Huckabee’s Message: ‘Mr. President, Visit The Gush Katif Museum!’

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Governor Mike Huckabee being presented with a Baruch Nachshon painting of Jerusalem, flanked on his right by Rabbi Sholom Dov Wolpo, president and founder of the Gush Katif Museum, and on his left by Dr. Paul Brody, chairman of the dinner committee. From left is Dr. Joe Frager, event chairman; Rivka Goldschmidt, Gush Katif evacuee; and Assemblyman Dov Hikind. From right is Rabbi David Algaze; Odeleya Jacobs, dinner committee; and Helen Freedman.

Close to 500 participants crowded into the Crown Heights Razag ballroom this past motzaei Shabbos for the second year in a row to benefit the Gush Katif Museum in Jerusalem. The brainchild of Rav Shalom Dov Wolpo, the museum was established five years ago to remember the tragedy of the expulsion of almost 10,000 Jews from Gush Katif and prevent further uprooting of Jewish settlements in Israel. The Gush Katif Museum also provides material assistance for families expelled from Gush Katif, many of whom still suffer financial and psychological deprivation from their traumatic experience.

Rabbi Wolpo teamed up with the International Committee for the Land of Israel, founded by Dr. Joe Frager, Dr. Paul Brody, Rabbi David Algaze, and Odeleya Jacobs, and with Helen Freedman, executive director of Americans For a Safe Israel (AFSI), to spearhead the dinner. They hosted guest speakers Governor Mike Huckabee, former governor of Arkansas, Rabbi Yosef Y. Jacobson, representing the rabbis of Crown Heights synagogues, and Mrs. Rivka Goldschmidt, a refugee from Gush Katif. Guests of honor included Rabbi Sholom Ber Drizin, noted philanthropist, Assemblyman Dov Hikind, Rabbi David Algaze, rav of Congregation Havurat Yisrael in Forest Hills, and Helen Freedman.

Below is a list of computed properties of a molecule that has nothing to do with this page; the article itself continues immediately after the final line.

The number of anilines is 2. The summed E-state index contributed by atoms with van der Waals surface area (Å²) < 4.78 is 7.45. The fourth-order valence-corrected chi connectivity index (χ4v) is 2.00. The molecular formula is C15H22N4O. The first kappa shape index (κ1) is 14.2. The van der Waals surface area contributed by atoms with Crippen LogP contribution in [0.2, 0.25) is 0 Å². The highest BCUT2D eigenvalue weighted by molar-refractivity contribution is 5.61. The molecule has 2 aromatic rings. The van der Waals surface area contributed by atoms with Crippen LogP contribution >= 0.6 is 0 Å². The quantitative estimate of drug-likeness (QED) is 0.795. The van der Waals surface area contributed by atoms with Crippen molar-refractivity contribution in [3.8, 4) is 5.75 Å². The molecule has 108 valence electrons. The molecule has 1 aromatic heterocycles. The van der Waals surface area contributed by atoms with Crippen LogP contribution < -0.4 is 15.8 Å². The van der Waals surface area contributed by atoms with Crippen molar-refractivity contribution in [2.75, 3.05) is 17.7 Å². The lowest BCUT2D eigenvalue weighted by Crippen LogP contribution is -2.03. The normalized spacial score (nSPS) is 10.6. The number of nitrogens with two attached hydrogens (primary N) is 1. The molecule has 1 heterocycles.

Governor Huckabee electrified the audience with his emotional and fervent plea in defense of the Jewish people settling in all of G‑d’s given land to the Jews. He expressed his “passion for the protection of the security of Israel” and commented that “sometimes I feel that my passion for the goodness of Israel maybe exceeds even my Jewish friends’.”

Governor Huckabee visited the Gush Katif Museum in 2009, at the urging of Mrs. Jacobs and Drs. Brody and Frager, who accompanied him on the visit, remembering it to be “a brutal reminder of what happens when politicians make decisions that don’t involve their brains.” He bemoaned the folly of the Israeli government with the castigating remark, “When you demand that people abandon their homes . . . because you somehow believe you can trust radical Islamic fascists to keep their word and make nice if you make nice, then it shows a level of naiveté that makes Chamberlain look like Churchill.”

Governor Huckabee faulted the U.S. Secretary of State for visiting Egypt and “handing over a check of $250,000,000 when we are closing the White House to tours.” Regarding President Obama’s upcoming visit to Israel, Governor Huckabee recommended a visit to the Gush Katif Museum and strongly suggested, “When the president goes to Israel, it is important that the American people give him the message, rather than him give Israelis a message . . . that it is time for the Israelis to quit apologizing to the world and to say that we have the right to a secure and safe homeland, not just for us, but for our grandchildren and great-grandchildren.”

To resounding applause and a standing ovation, Governor Huckabee concluded with an ardent plea to the Israeli people to “pour the concrete, build the houses, and let Israel be strong!”

At a press conference prior to the dinner, Rabbi Wolpo, speaking to reporters, highlighted the importance of the museum’s mission and stated, “The Land of Israel cannot be run by America or by Europe, only by Israel itself. Likewise, the Land of Israel cannot be run by the government of Israel alone but by the Jewish people.”

Several of the speakers had visited Gush Katif before the expulsion, including Helen Freedman, Rabbi Algaze, and Assemblyman Hikind. They lamented the destruction of a once-vibrant community inhabited by the most idealistic Jews in the Land of Israel. Assemblyman Hikind remembered his foreboding of what would transpire after the Disengagement and noted that all his fears were realized. He castigated “the greater Jewish community for failing to prevent the destruction of Gush Katif.”

Putting the expulsion of the Gush Katif community into perspective, Rabbi Algaze observed, “The fundamental lesson of Gush Katif is that when the Land of Israel is given over to the enemy, it becomes a source of weakness for the Jewish people, for the State of Israel, and ultimately for the world.”

The lessons of the Gush Katif tragedy reverberate today. All of Klal Yisrael and Eretz Yisrael have suffered as a result. The Gush Katif Museum is a reminder of that lesson, tugging at the conscience of those that facilitated it and heartening others to once more state “Never again.” v

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